For more than 150 years creatives in Denmark and Japan have inspired each other within the field of design and craftsmanship. How does the future landscape look like for co-creation and what are the building blocks for further collaboration? Design denmark has interviewed Atsushi Hasegawa, the president of Concent Inc. The company is in dialogue with Design denmark in order to start a new exchange program for Danish and Japanese design companies. A prototyping of a creative exchange workshop was held in Tokyo on October 31st, where members of Design denmark worked closely together with designers from Concent. Here are the thoughts behind the coming exchange project.
Tell us about your background and your company. What do you do?
When I was 10 years old, I read about a documentary film called Powers of Ten directed by Ray and Charles Eames in a magazine. The film illustrated the relative scale of the Universe. Even though I couldn’t go to the Smithsonian Museum in the U.S. to see the film, I have since then been wondering what is the smallest thing. So I studied elementary particle physics at university. After my master’s course, I was interested in the existence of things themselves, or how we recognize the existence of things. So I started studying cognitive science which was originally the science of artificial intelligence. Through the study of human cognition in my PhD course, I finally came across design, as the only way to create human experience. So I started my design career and a design firm named Concent.
How would you describe Concent – local or global?
Concent is based in Tokyo, and provides service design, UX design, and communication design in Japan. We integrate Japanese and global ways of thinking. And we have introduced and localized global design concepts such as service design and UX design into the Japanese design industry since we were founded.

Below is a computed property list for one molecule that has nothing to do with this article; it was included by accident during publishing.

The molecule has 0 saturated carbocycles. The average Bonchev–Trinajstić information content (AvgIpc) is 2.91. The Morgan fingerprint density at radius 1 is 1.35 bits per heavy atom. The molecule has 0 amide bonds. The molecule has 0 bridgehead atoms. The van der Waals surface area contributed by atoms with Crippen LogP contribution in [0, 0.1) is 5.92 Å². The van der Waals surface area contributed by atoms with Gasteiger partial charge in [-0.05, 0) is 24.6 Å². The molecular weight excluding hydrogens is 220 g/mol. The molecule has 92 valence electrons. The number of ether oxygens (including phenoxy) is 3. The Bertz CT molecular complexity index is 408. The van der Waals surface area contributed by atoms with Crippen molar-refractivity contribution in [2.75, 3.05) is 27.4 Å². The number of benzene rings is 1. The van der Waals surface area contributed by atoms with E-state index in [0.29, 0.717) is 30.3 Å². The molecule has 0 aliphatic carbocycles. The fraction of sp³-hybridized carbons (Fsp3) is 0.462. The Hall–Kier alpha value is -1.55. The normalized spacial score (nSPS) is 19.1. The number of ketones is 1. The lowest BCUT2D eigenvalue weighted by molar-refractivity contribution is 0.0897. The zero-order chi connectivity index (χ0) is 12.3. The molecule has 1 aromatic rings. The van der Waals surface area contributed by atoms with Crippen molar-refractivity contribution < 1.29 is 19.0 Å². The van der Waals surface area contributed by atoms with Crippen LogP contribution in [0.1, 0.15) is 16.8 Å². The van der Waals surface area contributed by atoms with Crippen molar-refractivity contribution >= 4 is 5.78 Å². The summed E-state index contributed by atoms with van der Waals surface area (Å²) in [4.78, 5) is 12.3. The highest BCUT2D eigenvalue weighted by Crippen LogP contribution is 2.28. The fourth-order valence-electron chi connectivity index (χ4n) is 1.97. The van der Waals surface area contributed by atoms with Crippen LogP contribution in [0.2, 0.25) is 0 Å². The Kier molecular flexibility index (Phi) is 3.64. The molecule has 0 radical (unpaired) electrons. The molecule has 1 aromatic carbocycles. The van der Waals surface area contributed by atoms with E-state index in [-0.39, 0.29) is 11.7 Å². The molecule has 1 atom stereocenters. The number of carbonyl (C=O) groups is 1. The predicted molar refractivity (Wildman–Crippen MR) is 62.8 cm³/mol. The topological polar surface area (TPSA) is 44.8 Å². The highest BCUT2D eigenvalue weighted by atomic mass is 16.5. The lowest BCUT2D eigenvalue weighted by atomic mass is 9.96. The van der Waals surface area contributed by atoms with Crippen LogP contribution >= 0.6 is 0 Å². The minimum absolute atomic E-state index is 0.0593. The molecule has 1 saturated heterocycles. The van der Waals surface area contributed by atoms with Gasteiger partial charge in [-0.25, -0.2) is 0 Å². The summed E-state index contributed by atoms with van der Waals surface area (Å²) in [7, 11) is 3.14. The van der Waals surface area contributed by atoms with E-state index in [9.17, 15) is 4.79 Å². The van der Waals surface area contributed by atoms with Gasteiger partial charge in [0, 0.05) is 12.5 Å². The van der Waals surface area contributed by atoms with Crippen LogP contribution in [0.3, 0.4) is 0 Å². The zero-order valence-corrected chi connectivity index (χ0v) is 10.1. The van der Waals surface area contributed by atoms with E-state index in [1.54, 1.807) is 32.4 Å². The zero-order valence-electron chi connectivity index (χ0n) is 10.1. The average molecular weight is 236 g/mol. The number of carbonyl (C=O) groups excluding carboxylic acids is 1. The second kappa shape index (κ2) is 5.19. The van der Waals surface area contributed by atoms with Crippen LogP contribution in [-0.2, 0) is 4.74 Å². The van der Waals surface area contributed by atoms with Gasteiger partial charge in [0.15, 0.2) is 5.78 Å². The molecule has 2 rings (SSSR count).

Why do you find it valuable for designers to make professional exchange trips?
I believe that through this exchange program, both Danish and Japanese designers would obtain a new point of view. And I expect that both designers would find something new in their own culture, and I hope then they could reframe their design perspectives.
Why do you find Denmark interesting?
First of all, Danish culture, the aesthetic sense, and atmosphere is very comfortable to me. I use Danish furniture in my house. And, this is the very interesting point for me, this furniture harmonizes with my Japanese furniture. I want to understand what makes harmony.
What do you think that Japanese designers and Danish designers have in common?
I think we have lots in common, however I’m not sure what it is right now. I expect that we can find them through this exchange program. I believe that understanding the common ground between Danish designers and Japanese designers will provide us new insights for our future collaboration.